Every time I walk down a certain hallway in our home, I see, among the family pictures hanging on our wall, a picture that nearly arrests me. A stunning woman looks askance at a handsome, proud young groom. Her eyes show the anticipation we normally associate with weddings, but they also betray a look we don’t expect: a nervousness which is closer to fear than wedding jitters.
She had only met her would-be husband two times, yet she was walking to the altar to vow a covenant of lifelong love to him. No wonder her eyes revealed mixed emotions.
My parents-in-law, as was the custom in their culture, were arranged by their parents. The decision was prayerfully and carefully considered. Each set of their parents saw in the other a good match for their children.
The concept seems foreign to me, one raised in a culture where there is no need for a descriptive adjective before the word marriage. When all marriages are love marriages, chosen by the marrying parties (and often blessed by the parents), there is no need to distinguish between” love” marriage and “arranged” marriage.
As an outsider looking in for the past fifteen years of their long marriage journey, I am astounded at the depths of their relationship. I am humbled by the way friendship and romance grew out of covenant and choice. I am deeply indebted to their marriage, not only for producing my husband, but also for painting a realistic yet regal picture of covenant love.
Their marriage exemplifies what Thomas Hardy so poetically and powerfully captured in his classic book Far From the Madding Crowd.
“Theirs was that substantial affection which arises (if any arises at all) when the two who are thrown together begin first by knowing the rougher sides of each other’s character, and not the best till further on, the romance growing up in the interstices of a mass of hard prosaic reality.“
A mass of hard prosaic reality is an understatement. They worked hard to move their family to a foreign nation where they had only tertiary contacts and tenuous hopes. They weathered losing jobs, raising children, and moving multiple times. While there marriage is neither dreamy nor perfect, it is weathered and well-woven.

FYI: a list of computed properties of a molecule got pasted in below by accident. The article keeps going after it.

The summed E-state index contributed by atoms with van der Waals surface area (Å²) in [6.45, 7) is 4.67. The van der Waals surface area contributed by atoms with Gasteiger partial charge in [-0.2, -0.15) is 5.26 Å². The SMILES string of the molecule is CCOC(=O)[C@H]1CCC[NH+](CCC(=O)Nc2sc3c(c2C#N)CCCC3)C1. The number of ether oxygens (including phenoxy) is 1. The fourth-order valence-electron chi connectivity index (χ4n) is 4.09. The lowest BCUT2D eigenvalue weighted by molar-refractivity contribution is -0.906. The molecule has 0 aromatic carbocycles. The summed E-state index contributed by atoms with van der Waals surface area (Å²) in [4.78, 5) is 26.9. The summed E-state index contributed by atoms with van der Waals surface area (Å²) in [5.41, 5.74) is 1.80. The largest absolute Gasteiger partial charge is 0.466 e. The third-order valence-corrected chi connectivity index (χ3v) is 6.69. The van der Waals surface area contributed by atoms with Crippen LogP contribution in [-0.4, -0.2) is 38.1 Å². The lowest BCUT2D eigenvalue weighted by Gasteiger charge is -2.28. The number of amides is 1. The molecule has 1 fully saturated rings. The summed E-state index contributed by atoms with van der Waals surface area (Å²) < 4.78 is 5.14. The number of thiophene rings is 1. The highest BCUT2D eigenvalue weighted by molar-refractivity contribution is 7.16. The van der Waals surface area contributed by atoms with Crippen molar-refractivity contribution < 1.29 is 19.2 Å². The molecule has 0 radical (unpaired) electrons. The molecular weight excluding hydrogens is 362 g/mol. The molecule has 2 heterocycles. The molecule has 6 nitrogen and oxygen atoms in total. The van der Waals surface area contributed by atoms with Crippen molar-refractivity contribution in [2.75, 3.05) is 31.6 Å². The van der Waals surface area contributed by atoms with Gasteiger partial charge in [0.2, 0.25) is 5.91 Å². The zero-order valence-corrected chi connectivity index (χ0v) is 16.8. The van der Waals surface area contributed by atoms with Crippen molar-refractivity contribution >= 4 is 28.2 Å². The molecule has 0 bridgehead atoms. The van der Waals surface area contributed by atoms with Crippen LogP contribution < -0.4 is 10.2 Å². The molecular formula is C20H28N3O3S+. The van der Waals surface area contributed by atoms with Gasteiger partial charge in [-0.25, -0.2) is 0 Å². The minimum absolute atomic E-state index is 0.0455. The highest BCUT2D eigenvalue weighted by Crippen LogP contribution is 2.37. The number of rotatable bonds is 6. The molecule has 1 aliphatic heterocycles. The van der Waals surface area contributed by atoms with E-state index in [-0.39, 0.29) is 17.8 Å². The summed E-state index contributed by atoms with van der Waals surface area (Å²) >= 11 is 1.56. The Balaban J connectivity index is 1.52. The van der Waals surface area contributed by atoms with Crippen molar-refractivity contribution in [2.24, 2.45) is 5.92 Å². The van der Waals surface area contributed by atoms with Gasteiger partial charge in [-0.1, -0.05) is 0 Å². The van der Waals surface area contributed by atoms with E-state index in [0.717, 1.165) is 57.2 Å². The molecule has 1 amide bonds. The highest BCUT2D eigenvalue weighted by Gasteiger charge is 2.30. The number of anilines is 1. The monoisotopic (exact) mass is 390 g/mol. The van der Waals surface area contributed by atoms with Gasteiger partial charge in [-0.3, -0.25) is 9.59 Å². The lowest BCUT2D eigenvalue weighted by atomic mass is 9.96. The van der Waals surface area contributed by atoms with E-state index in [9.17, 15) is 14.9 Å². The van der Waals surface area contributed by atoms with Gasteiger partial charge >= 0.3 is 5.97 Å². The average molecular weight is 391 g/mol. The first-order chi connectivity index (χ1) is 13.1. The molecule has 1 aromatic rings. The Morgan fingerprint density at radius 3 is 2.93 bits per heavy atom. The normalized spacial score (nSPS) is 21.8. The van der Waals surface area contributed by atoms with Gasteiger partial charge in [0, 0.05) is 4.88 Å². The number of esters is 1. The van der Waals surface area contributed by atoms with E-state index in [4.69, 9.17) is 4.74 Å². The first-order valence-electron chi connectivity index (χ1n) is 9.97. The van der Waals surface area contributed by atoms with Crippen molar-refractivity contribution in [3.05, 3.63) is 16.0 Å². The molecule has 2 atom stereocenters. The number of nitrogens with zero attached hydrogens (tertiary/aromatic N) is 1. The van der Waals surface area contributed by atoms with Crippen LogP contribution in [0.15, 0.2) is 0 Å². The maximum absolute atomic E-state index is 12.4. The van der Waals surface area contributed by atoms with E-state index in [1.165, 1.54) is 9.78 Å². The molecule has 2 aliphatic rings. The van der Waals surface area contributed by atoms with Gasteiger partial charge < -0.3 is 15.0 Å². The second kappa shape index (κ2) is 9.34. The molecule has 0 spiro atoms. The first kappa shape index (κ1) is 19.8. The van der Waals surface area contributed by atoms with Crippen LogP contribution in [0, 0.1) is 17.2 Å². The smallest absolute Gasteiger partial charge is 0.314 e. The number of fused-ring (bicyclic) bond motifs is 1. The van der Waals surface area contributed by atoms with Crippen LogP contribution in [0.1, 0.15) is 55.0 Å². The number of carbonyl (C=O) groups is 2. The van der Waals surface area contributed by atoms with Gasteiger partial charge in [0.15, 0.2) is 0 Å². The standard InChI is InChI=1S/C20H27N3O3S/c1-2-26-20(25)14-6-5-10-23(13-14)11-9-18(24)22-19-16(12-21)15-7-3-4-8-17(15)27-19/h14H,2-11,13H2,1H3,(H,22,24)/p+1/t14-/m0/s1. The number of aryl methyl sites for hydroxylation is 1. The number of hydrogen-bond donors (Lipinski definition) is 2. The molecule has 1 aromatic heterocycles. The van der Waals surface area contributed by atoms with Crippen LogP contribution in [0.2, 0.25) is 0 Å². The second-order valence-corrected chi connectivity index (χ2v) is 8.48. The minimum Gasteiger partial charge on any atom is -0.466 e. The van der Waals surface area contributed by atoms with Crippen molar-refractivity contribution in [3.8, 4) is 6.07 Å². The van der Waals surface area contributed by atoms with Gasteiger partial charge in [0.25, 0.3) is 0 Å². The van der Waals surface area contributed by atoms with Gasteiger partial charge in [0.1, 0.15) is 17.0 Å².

The strength of their covenant love has been highlighted by over a decade of being tested by the slow, steady decline of Parkinson’s disease. Amma serves as Appa’s primary caregiver, bathing him, feeding him, managing his litany of interventions and appointments. She rarely leaves the house. She has to steal a few moments away for a relaxing trip to the grocery store. Her world has shrunk considerably to match the needs of her hurting husband.
Yet, there are still moments when the two laugh together over Appa’s less-than-lucid thoughts. Playfulness pops out in the midst of the plodding perseverance. Watching her serve him so steadfastly with all of her life literally brings tears to my eyes and refines my view of marriage.
If what C.S. Lewis says about romantic love lighting the slow coals of covenant love is true, their marriage is even more astounding. Their covenant coals were lit only with the fire of promise and trust. They give my husband and I a moving, real-life picture of the love between Christ and His bride.
Covenants and Coals
If romantic love is flame
Lighting covenant coals,
Their love is hard to name:
The arrangement of souls.
Barely more than strangers,
They vowed longterm love,
Trusting their arrangers,
Depending on God above.
As they walked through life,
True companionship grew.
As they navigated strife,
One formed out of two.
After a decade of slow decline,
Years of suffering and serving,
They stand with covenant spine
In their tested love unswerving.
Coals without first fire lit
Still offer steady heat,
God by His hand has writ
A lifelong love still sweet.
To God be the glory, great things He has done!